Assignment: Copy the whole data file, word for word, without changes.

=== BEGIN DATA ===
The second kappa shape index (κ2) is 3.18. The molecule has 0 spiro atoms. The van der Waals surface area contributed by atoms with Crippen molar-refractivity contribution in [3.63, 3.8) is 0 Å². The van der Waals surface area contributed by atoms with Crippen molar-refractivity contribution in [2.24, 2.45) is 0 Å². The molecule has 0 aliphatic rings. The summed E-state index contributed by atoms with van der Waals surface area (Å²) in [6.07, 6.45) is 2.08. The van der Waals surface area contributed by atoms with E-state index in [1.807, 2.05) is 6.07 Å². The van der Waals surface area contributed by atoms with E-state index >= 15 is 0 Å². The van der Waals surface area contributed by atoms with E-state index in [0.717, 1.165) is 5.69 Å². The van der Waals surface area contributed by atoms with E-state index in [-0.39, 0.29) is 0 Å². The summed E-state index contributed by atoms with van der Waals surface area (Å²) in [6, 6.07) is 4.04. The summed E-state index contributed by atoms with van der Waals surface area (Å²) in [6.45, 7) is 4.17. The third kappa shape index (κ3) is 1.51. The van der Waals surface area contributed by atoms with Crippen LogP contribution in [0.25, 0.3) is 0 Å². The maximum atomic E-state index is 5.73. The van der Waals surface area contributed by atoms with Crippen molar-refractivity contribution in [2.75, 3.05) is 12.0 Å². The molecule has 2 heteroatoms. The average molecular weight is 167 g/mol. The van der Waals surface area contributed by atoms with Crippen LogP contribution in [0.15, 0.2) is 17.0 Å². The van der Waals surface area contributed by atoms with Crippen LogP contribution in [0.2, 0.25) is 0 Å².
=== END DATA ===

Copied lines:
The second kappa shape index (κ2) is 3.18. The molecule has 0 spiro atoms. The van der Waals surface area contributed by atoms with Crippen molar-refractivity contribution in [3.63, 3.8) is 0 Å². The van der Waals surface area contributed by atoms with Crippen molar-refractivity contribution in [2.24, 2.45) is 0 Å². The molecule has 0 aliphatic rings. The summed E-state index contributed by atoms with van der Waals surface area (Å²) in [6.07, 6.45) is 2.08. The van der Waals surface area contributed by atoms with E-state index in [1.807, 2.05) is 6.07 Å². The van der Waals surface area contributed by atoms with E-state index >= 15 is 0 Å². The van der Waals surface area contributed by atoms with E-state index in [0.717, 1.165) is 5.69 Å². The van der Waals surface area contributed by atoms with E-state index in [-0.39, 0.29) is 0 Å². The summed E-state index contributed by atoms with van der Waals surface area (Å²) in [6, 6.07) is 4.04. The summed E-state index contributed by atoms with van der Waals surface area (Å²) in [6.45, 7) is 4.17. The third kappa shape index (κ3) is 1.51. The van der Waals surface area contributed by atoms with Crippen LogP contribution in [0.25, 0.3) is 0 Å². The maximum atomic E-state index is 5.73. The van der Waals surface area contributed by atoms with Crippen molar-refractivity contribution in [2.75, 3.05) is 12.0 Å². The molecule has 2 heteroatoms. The average molecular weight is 167 g/mol. The van der Waals surface area contributed by atoms with Crippen LogP contribution in [0.15, 0.2) is 17.0 Å². The van der Waals surface area contributed by atoms with Crippen LogP contribution in [0.2, 0.25) is 0 Å².